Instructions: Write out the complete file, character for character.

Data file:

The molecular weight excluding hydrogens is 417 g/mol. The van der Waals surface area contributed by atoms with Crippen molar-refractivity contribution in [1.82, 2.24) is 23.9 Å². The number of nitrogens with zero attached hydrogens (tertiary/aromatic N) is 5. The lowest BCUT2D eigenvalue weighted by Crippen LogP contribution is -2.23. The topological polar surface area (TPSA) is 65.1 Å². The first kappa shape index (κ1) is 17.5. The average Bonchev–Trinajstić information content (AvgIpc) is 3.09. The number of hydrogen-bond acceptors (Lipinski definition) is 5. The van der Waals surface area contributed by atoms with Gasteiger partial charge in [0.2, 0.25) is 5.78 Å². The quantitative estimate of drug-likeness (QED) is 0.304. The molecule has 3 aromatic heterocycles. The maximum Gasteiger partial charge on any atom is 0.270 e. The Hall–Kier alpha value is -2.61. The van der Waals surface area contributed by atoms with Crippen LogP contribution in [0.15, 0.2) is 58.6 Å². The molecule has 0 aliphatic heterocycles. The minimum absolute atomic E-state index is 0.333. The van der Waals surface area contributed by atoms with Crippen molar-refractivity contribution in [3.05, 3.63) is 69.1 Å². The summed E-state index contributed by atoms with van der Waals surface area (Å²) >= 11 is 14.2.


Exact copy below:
The molecular weight excluding hydrogens is 417 g/mol. The van der Waals surface area contributed by atoms with Crippen molar-refractivity contribution in [1.82, 2.24) is 23.9 Å². The number of nitrogens with zero attached hydrogens (tertiary/aromatic N) is 5. The lowest BCUT2D eigenvalue weighted by Crippen LogP contribution is -2.23. The topological polar surface area (TPSA) is 65.1 Å². The first kappa shape index (κ1) is 17.5. The average Bonchev–Trinajstić information content (AvgIpc) is 3.09. The number of hydrogen-bond acceptors (Lipinski definition) is 5. The van der Waals surface area contributed by atoms with Gasteiger partial charge in [0.2, 0.25) is 5.78 Å². The quantitative estimate of drug-likeness (QED) is 0.304. The molecule has 3 aromatic heterocycles. The maximum Gasteiger partial charge on any atom is 0.270 e. The Hall–Kier alpha value is -2.61. The van der Waals surface area contributed by atoms with Crippen LogP contribution in [0.15, 0.2) is 58.6 Å². The molecule has 0 aliphatic heterocycles. The minimum absolute atomic E-state index is 0.333. The van der Waals surface area contributed by atoms with Crippen molar-refractivity contribution in [3.05, 3.63) is 69.1 Å². The summed E-state index contributed by atoms with van der Waals surface area (Å²) >= 11 is 14.2.